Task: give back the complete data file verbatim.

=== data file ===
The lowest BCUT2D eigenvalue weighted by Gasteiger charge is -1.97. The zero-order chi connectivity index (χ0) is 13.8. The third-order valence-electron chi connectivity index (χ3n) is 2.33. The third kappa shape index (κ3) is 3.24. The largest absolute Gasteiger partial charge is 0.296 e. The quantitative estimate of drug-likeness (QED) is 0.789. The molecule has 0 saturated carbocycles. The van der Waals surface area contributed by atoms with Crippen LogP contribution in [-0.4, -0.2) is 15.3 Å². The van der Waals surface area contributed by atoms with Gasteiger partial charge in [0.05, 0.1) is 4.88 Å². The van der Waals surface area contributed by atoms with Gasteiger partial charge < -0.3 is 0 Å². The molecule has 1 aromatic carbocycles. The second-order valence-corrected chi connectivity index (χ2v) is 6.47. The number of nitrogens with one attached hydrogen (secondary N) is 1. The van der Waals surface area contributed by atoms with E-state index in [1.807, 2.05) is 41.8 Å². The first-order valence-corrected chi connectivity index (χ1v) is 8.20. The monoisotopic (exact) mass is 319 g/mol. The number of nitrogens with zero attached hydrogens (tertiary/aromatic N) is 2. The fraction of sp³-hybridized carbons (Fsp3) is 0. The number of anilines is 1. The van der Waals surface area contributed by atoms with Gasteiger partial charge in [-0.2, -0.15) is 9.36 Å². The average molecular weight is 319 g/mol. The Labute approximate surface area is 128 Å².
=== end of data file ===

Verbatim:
The lowest BCUT2D eigenvalue weighted by Gasteiger charge is -1.97. The zero-order chi connectivity index (χ0) is 13.8. The third-order valence-electron chi connectivity index (χ3n) is 2.33. The third kappa shape index (κ3) is 3.24. The largest absolute Gasteiger partial charge is 0.296 e. The quantitative estimate of drug-likeness (QED) is 0.789. The molecule has 0 saturated carbocycles. The van der Waals surface area contributed by atoms with Crippen LogP contribution in [-0.4, -0.2) is 15.3 Å². The van der Waals surface area contributed by atoms with Gasteiger partial charge in [0.05, 0.1) is 4.88 Å². The van der Waals surface area contributed by atoms with Gasteiger partial charge < -0.3 is 0 Å². The molecule has 1 aromatic carbocycles. The second-order valence-corrected chi connectivity index (χ2v) is 6.47. The number of nitrogens with one attached hydrogen (secondary N) is 1. The van der Waals surface area contributed by atoms with E-state index in [1.807, 2.05) is 41.8 Å². The first-order valence-corrected chi connectivity index (χ1v) is 8.20. The monoisotopic (exact) mass is 319 g/mol. The number of nitrogens with zero attached hydrogens (tertiary/aromatic N) is 2. The fraction of sp³-hybridized carbons (Fsp3) is 0. The number of anilines is 1. The van der Waals surface area contributed by atoms with Gasteiger partial charge in [-0.2, -0.15) is 9.36 Å². The average molecular weight is 319 g/mol. The Labute approximate surface area is 128 Å².